High Quality Preaching - Acts 6:1-4

1In those days when the number of disciples was increasing, the Grecian Jews among them complained against the Hebraic Jews because their widows were being overlooked in the daily distribution of food. 2So the Twelve gathered all the disciples together and said, “It would not be right for us to neglect the ministry of the word of God in order to wait on tables. 3Brothers, choose seven men from among you who are known to be full of the Spirit and wisdom.  We will turn this responsibility over to them 4and will give our attention to prayer and the ministry of the word.”
Acts 6 (NIV)

A pastor once quoted that part about “waiting on tables” to me. His point was that as a minister of God’s Word he should not be expected to serve.  Had I the gusto, I would have responded:
And whoever wishes to be first among you must be slave of all. For the Son of Man came not to be served but to serve and to give his life as a ransom for many.
Mark 10:44-45 (NRSV)

Of course, I didn’t have the gusto and so the pastor and I parted ways. He represents an all too common historical perspective. Many ministers have seen their calling to proclamation as more important than anything else, including family, emotions, inclusion of different opinions, and health. Unfortunately that perspective can also led to the assumption that this special calling makes them and their position special.[1]  Too many have seen preaching as the highest of Christian ministries.
I know that this seems like an exaggeration, but in older
church designs they built the pulpit high above the
audience to remind everyone of  the height of importance
that the preacher's words bore. 

The reality, however, is that this passage from Acts isn’t about a quality difference between servanthood and preaching.[2]  It is about human limitations.  A daily distribution of food is a huge task.  The twelve were handing over a “responsibility,” not the call to individual servanthood.  I can’t imagine how long it must have taken to make sure that everyone, especially widows, had food.  They can’t have all lived in the same household in Jerusalem, probably not even in the same quarter of the city.  So first you have to get the food, then you have prepare the food, then you have to make sure you know where you’re going, then you have to get it there and make sure that no one is being left out.  That’s a full time job. 

Think about it in our own context.  If I added the planning and executing of Simple Supper to my regular responsibilities I’d be unable to do them all well.  Hungry people would suffer. You would suffer. I would suffer.  Now imagine if we did Simple Supper every day.  I think you get the idea.  I am indisputably called to servanthood.     But I am also not expected to live so far beyond my means that my efforts become a detriment to the movement of God. If the first church was going to meet the needs of widows with equality and efficiency[3] there had to be a team for that responsibility.  That does not excuse the Twelve from following in the Son of Man’s footsteps of servanthood.  Instead, their attitude of delegation allowed for all to participate in following Jesus.  In other words, their handing over of the responsibility shows they did think the distribution of food was important, too important to screw up.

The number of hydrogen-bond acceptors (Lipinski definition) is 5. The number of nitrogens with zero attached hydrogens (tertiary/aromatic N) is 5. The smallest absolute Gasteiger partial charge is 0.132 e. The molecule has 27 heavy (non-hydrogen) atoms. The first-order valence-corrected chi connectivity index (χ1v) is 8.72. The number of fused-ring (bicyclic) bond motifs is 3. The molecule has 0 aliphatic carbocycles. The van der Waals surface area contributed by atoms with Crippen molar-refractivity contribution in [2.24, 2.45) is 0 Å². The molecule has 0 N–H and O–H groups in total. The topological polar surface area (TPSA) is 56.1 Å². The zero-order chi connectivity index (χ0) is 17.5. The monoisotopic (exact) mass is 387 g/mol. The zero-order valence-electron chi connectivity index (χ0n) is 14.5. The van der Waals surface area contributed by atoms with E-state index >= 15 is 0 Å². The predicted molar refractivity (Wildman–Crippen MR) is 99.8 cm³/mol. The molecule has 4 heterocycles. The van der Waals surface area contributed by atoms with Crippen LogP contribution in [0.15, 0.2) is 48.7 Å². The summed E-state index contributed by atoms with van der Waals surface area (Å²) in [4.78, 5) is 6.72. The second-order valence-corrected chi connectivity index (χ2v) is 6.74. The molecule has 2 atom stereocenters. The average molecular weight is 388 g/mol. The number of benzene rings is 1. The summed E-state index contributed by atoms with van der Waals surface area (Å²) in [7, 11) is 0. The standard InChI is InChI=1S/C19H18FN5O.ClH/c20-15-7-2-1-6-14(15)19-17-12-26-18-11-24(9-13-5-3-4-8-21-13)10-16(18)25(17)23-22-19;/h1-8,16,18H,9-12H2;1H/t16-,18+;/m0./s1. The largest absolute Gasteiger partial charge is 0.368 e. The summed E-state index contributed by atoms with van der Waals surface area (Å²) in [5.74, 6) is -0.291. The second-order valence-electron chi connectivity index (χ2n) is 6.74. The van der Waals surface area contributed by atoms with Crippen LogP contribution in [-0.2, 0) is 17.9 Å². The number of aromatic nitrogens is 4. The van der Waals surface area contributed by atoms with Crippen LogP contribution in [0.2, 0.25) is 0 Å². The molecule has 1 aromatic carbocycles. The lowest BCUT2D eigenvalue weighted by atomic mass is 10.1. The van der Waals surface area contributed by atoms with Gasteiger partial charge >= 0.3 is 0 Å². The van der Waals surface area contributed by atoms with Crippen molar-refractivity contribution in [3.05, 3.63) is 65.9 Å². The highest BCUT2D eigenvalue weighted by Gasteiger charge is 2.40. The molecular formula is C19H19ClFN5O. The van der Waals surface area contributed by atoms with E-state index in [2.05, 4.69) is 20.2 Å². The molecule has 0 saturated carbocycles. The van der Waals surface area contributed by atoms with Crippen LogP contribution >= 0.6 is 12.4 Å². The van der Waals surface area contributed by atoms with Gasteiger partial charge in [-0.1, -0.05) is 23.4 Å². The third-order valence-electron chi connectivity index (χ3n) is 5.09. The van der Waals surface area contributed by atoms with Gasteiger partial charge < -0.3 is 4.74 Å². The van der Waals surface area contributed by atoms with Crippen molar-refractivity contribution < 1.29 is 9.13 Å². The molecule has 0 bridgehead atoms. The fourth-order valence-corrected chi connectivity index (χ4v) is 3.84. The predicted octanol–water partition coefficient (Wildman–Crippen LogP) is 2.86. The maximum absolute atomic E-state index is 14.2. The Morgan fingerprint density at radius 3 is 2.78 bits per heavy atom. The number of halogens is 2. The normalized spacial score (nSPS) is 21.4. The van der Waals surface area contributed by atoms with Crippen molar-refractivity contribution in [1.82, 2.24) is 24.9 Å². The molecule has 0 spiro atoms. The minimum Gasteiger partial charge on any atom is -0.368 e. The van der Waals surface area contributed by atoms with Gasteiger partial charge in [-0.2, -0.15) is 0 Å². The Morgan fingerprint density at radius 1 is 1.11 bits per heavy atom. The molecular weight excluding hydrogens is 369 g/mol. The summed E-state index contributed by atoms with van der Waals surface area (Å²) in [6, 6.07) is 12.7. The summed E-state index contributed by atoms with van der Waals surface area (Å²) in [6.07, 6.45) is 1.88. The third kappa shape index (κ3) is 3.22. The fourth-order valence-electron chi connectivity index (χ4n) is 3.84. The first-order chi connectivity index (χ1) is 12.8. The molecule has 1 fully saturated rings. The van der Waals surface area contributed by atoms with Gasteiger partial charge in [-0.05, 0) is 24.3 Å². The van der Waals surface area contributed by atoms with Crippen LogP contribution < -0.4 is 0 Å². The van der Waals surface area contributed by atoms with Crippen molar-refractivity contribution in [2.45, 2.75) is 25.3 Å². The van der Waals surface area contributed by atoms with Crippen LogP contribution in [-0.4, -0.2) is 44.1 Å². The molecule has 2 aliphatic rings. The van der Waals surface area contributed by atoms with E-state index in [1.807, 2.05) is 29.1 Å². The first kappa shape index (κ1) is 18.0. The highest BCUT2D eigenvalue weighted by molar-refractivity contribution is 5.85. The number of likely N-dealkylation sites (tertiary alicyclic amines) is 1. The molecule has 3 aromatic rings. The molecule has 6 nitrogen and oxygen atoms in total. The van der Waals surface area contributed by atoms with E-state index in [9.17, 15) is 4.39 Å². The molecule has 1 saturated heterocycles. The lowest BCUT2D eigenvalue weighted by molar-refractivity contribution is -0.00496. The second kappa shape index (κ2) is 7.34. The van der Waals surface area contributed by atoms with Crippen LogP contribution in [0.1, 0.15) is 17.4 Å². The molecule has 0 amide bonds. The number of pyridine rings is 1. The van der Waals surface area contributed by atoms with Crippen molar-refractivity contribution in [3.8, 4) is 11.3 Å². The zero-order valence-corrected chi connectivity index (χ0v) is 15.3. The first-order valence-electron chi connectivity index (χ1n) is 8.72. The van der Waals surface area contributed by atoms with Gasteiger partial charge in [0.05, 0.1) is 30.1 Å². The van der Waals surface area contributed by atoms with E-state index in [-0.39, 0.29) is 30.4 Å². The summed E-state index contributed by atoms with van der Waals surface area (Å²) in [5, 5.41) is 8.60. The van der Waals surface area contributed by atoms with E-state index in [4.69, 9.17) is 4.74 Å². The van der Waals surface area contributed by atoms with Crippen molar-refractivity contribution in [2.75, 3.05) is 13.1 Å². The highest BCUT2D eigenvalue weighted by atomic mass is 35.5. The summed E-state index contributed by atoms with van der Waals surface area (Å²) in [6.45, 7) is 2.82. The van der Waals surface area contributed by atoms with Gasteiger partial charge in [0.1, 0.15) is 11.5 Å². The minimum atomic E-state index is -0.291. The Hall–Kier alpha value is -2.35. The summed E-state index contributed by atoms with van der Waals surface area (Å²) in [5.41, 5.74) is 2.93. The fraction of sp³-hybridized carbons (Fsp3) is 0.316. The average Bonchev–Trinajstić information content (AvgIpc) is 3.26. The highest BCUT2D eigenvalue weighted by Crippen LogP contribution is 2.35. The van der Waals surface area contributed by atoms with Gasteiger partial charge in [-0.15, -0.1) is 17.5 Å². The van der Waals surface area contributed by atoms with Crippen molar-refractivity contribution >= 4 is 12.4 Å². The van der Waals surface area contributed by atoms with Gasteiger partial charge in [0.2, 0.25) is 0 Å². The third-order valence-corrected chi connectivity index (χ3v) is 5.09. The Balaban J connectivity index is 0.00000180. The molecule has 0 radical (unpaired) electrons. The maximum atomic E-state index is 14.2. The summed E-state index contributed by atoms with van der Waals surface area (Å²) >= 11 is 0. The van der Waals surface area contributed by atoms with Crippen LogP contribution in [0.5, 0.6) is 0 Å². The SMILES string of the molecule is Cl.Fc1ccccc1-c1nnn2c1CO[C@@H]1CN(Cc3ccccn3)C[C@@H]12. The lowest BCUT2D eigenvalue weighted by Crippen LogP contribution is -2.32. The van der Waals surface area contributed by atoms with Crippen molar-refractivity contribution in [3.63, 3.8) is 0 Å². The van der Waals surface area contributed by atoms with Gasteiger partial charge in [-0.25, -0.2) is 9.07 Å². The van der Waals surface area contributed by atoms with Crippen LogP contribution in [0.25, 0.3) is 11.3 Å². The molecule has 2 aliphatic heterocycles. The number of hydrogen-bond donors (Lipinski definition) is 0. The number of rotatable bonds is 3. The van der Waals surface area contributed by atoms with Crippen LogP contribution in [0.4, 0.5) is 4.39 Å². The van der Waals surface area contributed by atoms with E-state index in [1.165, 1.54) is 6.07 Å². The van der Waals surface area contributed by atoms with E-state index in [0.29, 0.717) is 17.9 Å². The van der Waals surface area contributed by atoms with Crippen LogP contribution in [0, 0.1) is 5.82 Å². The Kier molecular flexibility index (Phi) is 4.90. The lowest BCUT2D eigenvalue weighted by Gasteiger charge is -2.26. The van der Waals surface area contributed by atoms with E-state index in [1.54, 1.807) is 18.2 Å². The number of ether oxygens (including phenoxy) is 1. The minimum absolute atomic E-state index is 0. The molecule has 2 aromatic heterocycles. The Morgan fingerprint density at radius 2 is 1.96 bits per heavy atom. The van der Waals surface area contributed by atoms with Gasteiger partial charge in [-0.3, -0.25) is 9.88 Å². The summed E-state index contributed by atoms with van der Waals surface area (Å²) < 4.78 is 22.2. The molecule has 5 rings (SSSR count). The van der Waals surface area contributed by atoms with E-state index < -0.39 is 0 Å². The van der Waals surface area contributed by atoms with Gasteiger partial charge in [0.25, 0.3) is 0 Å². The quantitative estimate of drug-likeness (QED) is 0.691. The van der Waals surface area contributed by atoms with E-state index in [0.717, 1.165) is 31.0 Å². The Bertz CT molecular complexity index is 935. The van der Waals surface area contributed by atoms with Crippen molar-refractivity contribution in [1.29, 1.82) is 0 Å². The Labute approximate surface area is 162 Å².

A Jesus community is a community of servants.  It is not a community where only the leaders serve, nor where the leaders are absolved from service.  It is not a community that honors one ministry to the neglect of another.  It is a full-bodied way of life that includes outreach, proclamation, foot washing, encouragement, and care for physical needs.  It is also a community that utilizes everyone to accomplish these things.

[1] Certainly being a pastor ain’t easy and it presents unique challenges that require specific treatment from the congregation (like a salary, vacation, formal accountability, a high sensitivity to family needs, and a not so small dose of encouragement).  Trying to follow Jesus as an accountant or garbage-person is also tricky and presents unique challenges that require specific treatment from their friends.
[2] For one thing, “the ministry of the word” is not a synonym for preaching. Certainly it involves teaching (2:42), but I think what they’re referring to also involves public proclamation (5:20), debates/discussion in the synagogues (9:20), and defending their cause before officials (5:27).  I suppose there are similarities between such things and preaching, but I always know who I’m talking to, I can assume that the audience has chosen to hear me, I know I’ll have time to prepare, I take my cues from a specific chapter, I am typically trying to cultivate an idea that the audience is already familiar with, etc. 
[3] More on this theme on Sunday. 


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